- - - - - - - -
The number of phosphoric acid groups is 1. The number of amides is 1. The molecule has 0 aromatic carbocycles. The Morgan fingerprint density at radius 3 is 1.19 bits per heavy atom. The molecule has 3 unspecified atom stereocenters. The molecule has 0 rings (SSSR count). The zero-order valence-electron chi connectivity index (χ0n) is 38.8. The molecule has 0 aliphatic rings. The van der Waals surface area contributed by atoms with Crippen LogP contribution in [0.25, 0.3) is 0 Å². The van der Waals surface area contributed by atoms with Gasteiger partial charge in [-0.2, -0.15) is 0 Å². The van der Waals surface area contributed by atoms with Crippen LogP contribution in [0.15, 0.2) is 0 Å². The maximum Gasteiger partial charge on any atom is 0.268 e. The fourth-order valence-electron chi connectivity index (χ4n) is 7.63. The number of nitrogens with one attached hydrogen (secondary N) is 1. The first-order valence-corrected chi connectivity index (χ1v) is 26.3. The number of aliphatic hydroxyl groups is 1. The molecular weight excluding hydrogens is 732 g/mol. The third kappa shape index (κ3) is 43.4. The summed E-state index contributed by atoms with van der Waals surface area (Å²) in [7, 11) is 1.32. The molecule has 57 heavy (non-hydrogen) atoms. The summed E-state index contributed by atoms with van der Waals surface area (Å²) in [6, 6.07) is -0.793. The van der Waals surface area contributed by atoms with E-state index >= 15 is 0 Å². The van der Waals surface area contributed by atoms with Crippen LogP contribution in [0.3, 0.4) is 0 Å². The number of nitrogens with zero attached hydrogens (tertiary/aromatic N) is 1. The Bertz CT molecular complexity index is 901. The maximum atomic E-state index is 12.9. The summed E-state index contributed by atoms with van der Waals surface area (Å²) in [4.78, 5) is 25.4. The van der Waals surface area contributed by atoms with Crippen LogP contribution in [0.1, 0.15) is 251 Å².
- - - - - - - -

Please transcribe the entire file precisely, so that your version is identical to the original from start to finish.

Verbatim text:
The number of phosphoric acid groups is 1. The number of amides is 1. The molecule has 0 aromatic carbocycles. The Morgan fingerprint density at radius 3 is 1.19 bits per heavy atom. The molecule has 3 unspecified atom stereocenters. The molecule has 0 rings (SSSR count). The zero-order valence-electron chi connectivity index (χ0n) is 38.8. The molecule has 0 aliphatic rings. The van der Waals surface area contributed by atoms with Crippen LogP contribution in [0.25, 0.3) is 0 Å². The van der Waals surface area contributed by atoms with Gasteiger partial charge in [-0.2, -0.15) is 0 Å². The van der Waals surface area contributed by atoms with Crippen LogP contribution in [0.15, 0.2) is 0 Å². The maximum Gasteiger partial charge on any atom is 0.268 e. The fourth-order valence-electron chi connectivity index (χ4n) is 7.63. The number of nitrogens with one attached hydrogen (secondary N) is 1. The first-order valence-corrected chi connectivity index (χ1v) is 26.3. The number of aliphatic hydroxyl groups is 1. The molecular weight excluding hydrogens is 732 g/mol. The third kappa shape index (κ3) is 43.4. The summed E-state index contributed by atoms with van der Waals surface area (Å²) in [7, 11) is 1.32. The molecule has 57 heavy (non-hydrogen) atoms. The summed E-state index contributed by atoms with van der Waals surface area (Å²) in [6, 6.07) is -0.793. The van der Waals surface area contributed by atoms with E-state index >= 15 is 0 Å². The van der Waals surface area contributed by atoms with Crippen LogP contribution in [0.3, 0.4) is 0 Å². The number of nitrogens with zero attached hydrogens (tertiary/aromatic N) is 1. The Bertz CT molecular complexity index is 901. The maximum atomic E-state index is 12.9. The summed E-state index contributed by atoms with van der Waals surface area (Å²) in [4.78, 5) is 25.4. The van der Waals surface area contributed by atoms with Crippen LogP contribution in [0.1, 0.15) is 251 Å².